If you do decide to try out product placements as a way to make money on YouTube, ensure you are familiar with the laws regarding the disclosure of paid promotions in your region. In the US for example, you must disclose that you are being paid clearly. Check out the YouTube help site here for more information.  

Sell a course

Selling an online course to your subscribers is a fantastic way to bring more value to your followers as well as build another stream of income for you. To make buying your online course an exciting prospect to your viewers, you must ensure that you are delivering more value than what you give for free on your channel

For example, Shelley Paulson grew her equine photography business into successful online courses largely through her YouTube channel. Posting on YouTube, as well as other social media platforms, consistently is what she credits with building her following. She was then able to use this organic growth to sell her online mentorship programs and online courses. 

Since launching her courses on Thinkific Shelley has made over $35,000 in revenue – and that number is growing every day. 

On her YouTube channel, Shelley offers tips on camera settings, returning to work safely during COVID-19, and basic equine photography tutorials. However, she doesn’t go too in-depth or provide step-by-step instructions to succeeding in equine photography. She saves that content for her online course, which she promotes on her channel. 

Read more: 9 Strategies to Sell your Course on YouTube

Building an online course should feel like a natural extension of your niche on YouTube. Make sure your course matches what your target audience on YouTube is interested in and legitimately provides value to your audience. You don’t want your audience to feel like they are getting scammed or being sold something that doesn’t actually help them. 

For help getting started with your online course check out these 10 steps to building a wildly successful online course. 

Crowdfunding

Many YouTubers use crowdfunding websites like Patreon to fund their channel and activities. Patreon offers the chance for your top fans to access perks you decide on through a monthly membership. You can create different tiers of membership at different price points with different perks so fans can choose the level they are comfortable with. 

Patreon also gives you the opportunity to connect further with your fanbase if you choose. Many creators offer perks like live chats, virtual meet & greets, or personalized videos to their higher tiers of Patrons.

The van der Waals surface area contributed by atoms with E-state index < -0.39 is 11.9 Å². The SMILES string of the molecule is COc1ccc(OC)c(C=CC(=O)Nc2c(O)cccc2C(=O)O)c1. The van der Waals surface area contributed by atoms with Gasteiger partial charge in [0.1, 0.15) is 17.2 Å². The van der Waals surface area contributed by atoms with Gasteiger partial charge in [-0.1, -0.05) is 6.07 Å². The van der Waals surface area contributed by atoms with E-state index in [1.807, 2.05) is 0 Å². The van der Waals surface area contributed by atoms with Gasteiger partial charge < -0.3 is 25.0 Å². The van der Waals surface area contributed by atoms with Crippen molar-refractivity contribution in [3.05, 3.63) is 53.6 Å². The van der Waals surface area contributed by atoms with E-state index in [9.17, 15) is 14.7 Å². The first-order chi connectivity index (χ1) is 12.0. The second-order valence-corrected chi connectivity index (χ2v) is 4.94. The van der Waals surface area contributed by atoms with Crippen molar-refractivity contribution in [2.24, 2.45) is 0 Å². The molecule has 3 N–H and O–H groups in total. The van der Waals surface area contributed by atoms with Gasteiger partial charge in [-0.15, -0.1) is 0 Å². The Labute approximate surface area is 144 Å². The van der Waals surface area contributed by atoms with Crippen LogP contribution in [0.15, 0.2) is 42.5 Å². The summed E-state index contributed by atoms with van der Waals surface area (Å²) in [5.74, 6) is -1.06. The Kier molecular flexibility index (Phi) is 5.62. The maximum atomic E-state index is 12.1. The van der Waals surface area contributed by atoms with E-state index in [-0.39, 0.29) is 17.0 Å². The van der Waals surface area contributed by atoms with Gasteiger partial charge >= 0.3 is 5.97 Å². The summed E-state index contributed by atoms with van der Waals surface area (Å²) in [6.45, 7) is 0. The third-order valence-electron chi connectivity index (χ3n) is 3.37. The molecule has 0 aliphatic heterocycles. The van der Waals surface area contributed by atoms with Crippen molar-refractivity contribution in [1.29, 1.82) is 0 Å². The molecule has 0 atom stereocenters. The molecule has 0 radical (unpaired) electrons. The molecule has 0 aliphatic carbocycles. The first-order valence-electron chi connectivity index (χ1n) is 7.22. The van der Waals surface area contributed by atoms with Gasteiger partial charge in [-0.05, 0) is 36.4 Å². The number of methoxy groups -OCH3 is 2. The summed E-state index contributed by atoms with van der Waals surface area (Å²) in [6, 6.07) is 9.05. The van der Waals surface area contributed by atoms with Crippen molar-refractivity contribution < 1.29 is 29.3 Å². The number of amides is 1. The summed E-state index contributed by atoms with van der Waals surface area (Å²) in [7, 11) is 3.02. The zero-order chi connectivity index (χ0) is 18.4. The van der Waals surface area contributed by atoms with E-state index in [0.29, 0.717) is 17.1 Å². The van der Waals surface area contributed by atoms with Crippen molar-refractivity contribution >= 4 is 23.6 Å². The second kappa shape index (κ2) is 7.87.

But how do you motivate viewers to pay monthly for your Patreon? According to Patreon’s blog, the highest-earning perks for creators are

  1. Bonus/Exclusive content
  2. Early access to your primary content
  3. Physical benefits & merchandise
  4. Access to patron-only polls
  5. Recognition of patrons

Each of these perks gives your Patreon members extra value. In return, you get predictable monthly revenue. To get an idea of how much money you might make on Patreon, check out Patreon’s handy post on estimating revenue

YouTube channel Kurzegasagt – In a Nutshell creates animated educational videos on YouTube. 

While they have found huge success there (to the tune of 17.9 million subscribers), they also have a Patreon. Their Patreon is very affordable, with the lowest tier being $1.50/month. The group makes over $16,470 per month from Patreon alone

Well-known crowdfunding sites GoFundMe and Kickstarter can also be used as another stream of income. However, these are not the best options for recurring revenue as they are generally used to fund one-off projects. If you’re trying to achieve a milestone or fund a project for your YouTube channel these could be appropriate. 

For example, imagine you have a YouTube channel teaching people how to bake and there are a lot of people interested in learning how to bake wedding cakes, but you don’t have the funds needed to purchase all of the equipment needed to do so. Using a crowdfunding site could be an option to raise the required funds to provide more value to your audience. 

Final tips

Whether you choose one of these ways to make money on YouTube, a few, or all of them will have a big impact on the amount of money you make, and the amount of time you spend on your YouTube career.

To have an easier transition into the YouTube world, try to build your channel as a side-hustle before jumping in full-time with many streams of revenue.

This way you can get an idea of how much of a time commitment you can realistically put into YouTube, and how much your content seems to be resonating with your audience. You can then try out a few different ideas before committing to what works for you and your audience. 

Good luck!